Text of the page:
Nighttime driving poses a danger to motorists
In Washington and in other states across the country, many motorists continue to fill the roadways even after the sun has set. People are busy traveling to and from work, going out with friends and running errands. What many people may not know is that their chances of being killed in a serious motor vehicle accident is higher at night than it is during the day.
The National Safety Council reported that three times more people are killed in car accidents at night than they are during the day. There are several factors that may explain this devastating statistic. First, drivers experience decreased vision while traveling at night. The reduction in natural light can make it difficult for people to perceive the distance and speed of approaching vehicles. The darkness can also cause headlight blindness, which occurs when drivers look directly into the bright headlights of an approaching vehicle.
The second factor leading to increased nighttime fatalities involves the rise of drunk drivers at night. Whether people meet at the bar after work and have too much to drink or are at dinner with friends and inadvertently become intoxicated, there are more drunk drivers on the road at night.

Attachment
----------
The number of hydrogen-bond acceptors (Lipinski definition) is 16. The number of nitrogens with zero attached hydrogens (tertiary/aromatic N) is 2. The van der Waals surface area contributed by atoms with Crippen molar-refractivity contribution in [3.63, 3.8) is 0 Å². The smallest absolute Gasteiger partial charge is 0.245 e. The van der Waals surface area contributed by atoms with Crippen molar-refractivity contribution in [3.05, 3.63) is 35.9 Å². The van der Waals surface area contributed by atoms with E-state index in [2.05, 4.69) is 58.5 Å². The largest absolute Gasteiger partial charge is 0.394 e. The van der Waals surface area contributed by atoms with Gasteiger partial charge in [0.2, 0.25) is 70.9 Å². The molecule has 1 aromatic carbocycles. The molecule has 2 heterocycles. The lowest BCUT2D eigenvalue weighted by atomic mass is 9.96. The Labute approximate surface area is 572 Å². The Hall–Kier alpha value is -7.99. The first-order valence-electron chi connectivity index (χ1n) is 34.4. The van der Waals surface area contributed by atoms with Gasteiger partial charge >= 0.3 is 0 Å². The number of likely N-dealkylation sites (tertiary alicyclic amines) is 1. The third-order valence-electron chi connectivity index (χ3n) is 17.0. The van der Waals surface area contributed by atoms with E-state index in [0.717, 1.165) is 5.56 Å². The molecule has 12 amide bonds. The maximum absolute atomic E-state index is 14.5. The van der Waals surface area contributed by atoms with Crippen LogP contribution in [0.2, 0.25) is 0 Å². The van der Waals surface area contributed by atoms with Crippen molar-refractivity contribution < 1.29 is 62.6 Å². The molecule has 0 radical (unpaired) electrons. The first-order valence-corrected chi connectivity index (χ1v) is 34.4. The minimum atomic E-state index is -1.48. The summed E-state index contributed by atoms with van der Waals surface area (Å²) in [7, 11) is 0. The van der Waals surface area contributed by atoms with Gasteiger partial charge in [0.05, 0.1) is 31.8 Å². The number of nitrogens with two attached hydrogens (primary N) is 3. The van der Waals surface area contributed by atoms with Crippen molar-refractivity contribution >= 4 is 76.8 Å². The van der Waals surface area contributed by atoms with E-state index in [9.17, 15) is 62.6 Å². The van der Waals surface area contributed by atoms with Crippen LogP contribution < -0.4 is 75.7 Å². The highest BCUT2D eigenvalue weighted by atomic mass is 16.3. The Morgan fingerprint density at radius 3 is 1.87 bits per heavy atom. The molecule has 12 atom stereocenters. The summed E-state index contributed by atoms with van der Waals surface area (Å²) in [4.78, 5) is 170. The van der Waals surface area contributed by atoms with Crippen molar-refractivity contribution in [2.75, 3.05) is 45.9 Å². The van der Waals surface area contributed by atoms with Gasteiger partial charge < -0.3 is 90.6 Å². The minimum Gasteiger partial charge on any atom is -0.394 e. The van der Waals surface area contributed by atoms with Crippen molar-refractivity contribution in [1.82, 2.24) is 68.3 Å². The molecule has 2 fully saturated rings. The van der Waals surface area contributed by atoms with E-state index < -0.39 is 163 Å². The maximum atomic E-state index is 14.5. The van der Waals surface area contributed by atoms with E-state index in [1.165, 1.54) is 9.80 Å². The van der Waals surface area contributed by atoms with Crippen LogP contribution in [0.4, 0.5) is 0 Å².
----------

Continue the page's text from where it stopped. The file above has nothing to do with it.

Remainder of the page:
Finally, distracted driving combined with a reduction of natural light can spell disaster for people trying to navigate the dark roadways. Distracted drivers may not see objects in the road, pedestrians or traffic signals, especially in the darkness.
Drivers can limit their risk of being killed in a car accident by staying consistently alert and aware of what is going on. If motorists are prepared for dangerous and negligent drivers, they may be able to react according and avoid a catastrophic accident.